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Eng
sábado, 7 de diciembre 2019
07/12/2019
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Bionic limb made in Medellín will bring hope to many

By Carlos Olimpo Restrepo Suescún

e-NABLE, a Medellin based non-profit organization has designed an open-source, 3D printed bionic arm using low-cost, efficient materials. This groundbreaking development was designed in collaboration with a team of students and graduates from the UdeA undergraduate degree in Engineering.


On March 16, 2015, Bryan García was adjusting an air antenna to improve his TV signal strength. Thirteen hours later he woke up at the hospital to the news that his right hand would be amputated due to the damage caused by a lightning strike that hit him while manipulating the outdoor antenna.

During his recovery, Bryan used a prosthesis supplied by his health insurance. "It was quite heavy and uncomfortable, and it also made my stump hurt", he says. He then switched to a lighter but less practical prosthesis, which was donated by a foundation.

 

e-Nable’s bionic arm. Photograph by e-NABLE

“One day I received a call from the mayor’s office of my town, and they asked me if I wanted to participate in testing of a newly developed prosthesis. It was then that I had the opportunity to meet both Adam and e-NABLE”, Bryan says. e-NABLE is a non-profit organization founded by Adam Armfield (an Australian based in Medellín), with the support from Australian volunteers and a team of UdeA engineering students.

For several months, Bryan visited e-NABLE’s headquarters in order to participate in further testing. Almost a year later, Esteban Rojas, a bioengineer at Universidad de Antioquia with a keen interest in biomechanics and amputee rehabilitation, joined the team of eleven researchers and students - mostly volunteers from Australia, New Zealand, Canada, Spain and Colombia – responsible for the project development.

“The purpose was to develop a new prosthesis. In 2018 we started working on what would later become a robotic arm designed to be used by people with above-elbow amputations”, Rojas says.

Based on the problems detected in the initial tests and the information provided by Bryan, the team focused on improving the prosthesis design, which resulted in the successful development of the prosthesis that Bryan uses in his daily life. “We aim to help those who find it difficult to use traditional prostheses since this device is designed to be used in an easy and comfortable way. The idea is to reach more people in need of this type of aid,” he said.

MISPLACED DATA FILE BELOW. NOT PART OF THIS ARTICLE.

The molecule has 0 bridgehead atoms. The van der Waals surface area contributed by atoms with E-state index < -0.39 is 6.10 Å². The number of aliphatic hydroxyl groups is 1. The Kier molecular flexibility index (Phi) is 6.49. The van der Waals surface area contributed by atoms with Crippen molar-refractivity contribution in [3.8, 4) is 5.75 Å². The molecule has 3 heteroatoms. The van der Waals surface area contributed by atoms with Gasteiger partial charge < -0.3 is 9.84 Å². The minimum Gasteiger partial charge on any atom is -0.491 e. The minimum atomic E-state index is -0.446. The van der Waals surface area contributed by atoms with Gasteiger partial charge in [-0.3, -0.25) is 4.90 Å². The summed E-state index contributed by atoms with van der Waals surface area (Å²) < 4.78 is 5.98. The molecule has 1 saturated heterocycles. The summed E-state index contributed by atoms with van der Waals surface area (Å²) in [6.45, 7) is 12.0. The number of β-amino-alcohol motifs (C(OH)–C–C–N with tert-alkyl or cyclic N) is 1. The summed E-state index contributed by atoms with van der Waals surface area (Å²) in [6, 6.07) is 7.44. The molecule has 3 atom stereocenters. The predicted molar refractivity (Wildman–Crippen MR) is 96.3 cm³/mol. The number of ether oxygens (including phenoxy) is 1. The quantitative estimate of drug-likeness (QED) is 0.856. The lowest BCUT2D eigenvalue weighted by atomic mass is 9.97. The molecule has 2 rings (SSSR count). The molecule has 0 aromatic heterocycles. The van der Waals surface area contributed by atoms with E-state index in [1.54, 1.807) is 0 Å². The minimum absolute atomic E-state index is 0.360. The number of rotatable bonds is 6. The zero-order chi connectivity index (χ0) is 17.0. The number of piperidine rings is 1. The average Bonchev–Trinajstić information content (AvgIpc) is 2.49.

Three volunteers and a UdeA Bioengineering intern also contributed to this development. “We made them aware of the project so that they could replicate the design with the existing documentation since our purpose was to develop an open-source prosthesis. That is, that anyone become capable of designing and assembling the device using simple materials. As expected, they were able to do so and therefore we could move forward with the development,” the researcher said.  

Although one of the main objectives of e-NABLE is to provide support to landmine victims, Bryan García, a 19-year-old undergraduate student, has become the first Colombian to use the robotic limb. "I was chosen to use the device due to serious elbow injury. This prosthesis is much better than the first one I used since I don't have to make a lot of effort or use my other hand to make it move," says Bryan.

Although Bryan claims that he still misses the missing limb, he says the prosthesis has helped him recover part of the skills that, at times, he believed lost forever.


Parts of the bionic arm

Forearm. This piece is in contact with the user’s limb and consists of two servo motors - which provide and increase energy when required – and two EMG sensors.

Battery box / switches. They are located between the lower end of the forearm and the tendon module. It consists of two AAA batteries    (preferably rechargeable) and two switches that are connected to the circuit board.

Arm. It contains nylon-based tendons that connect the servo motors with the fingers, as well as the circuit board and the motion sensors.

Hand. It consists of nylon strings and a fingerboard. It has articulated fingers with tips made of soft, sticky gel to improve grip.    

Electronic sensors. Two electronic sensors connected to the forearm record the electrical activity of the muscles. One sensor is installed in the biceps and the other one is connected to the forearm muscle. They are located on the outside of the device and are directly connected to the circuit board that transforms the muscle's biological signal into an electrical signal to turn on the servomotors.

Two grip systems

e-NABLE’s bionic arm allows users to perform 2 different types of grips:

One is aimed at holding small items, such as a pencil and tools like a screwdriver; and the other, more powerful, is intended for more bulky and heavy elements, such as glass cups and bottles.

In May 2019, Bryan continued to attend the testing of the open-source robotic arm

In both cases, the power of the grip is determined by the user through the signals sent from his muscles to the sensors attached to the stump, which, in turn, activate the servomotors that control the bionic arm.

To learn more about the robotic arm please visit e-NABLE’s website

 

Translation by José López M.

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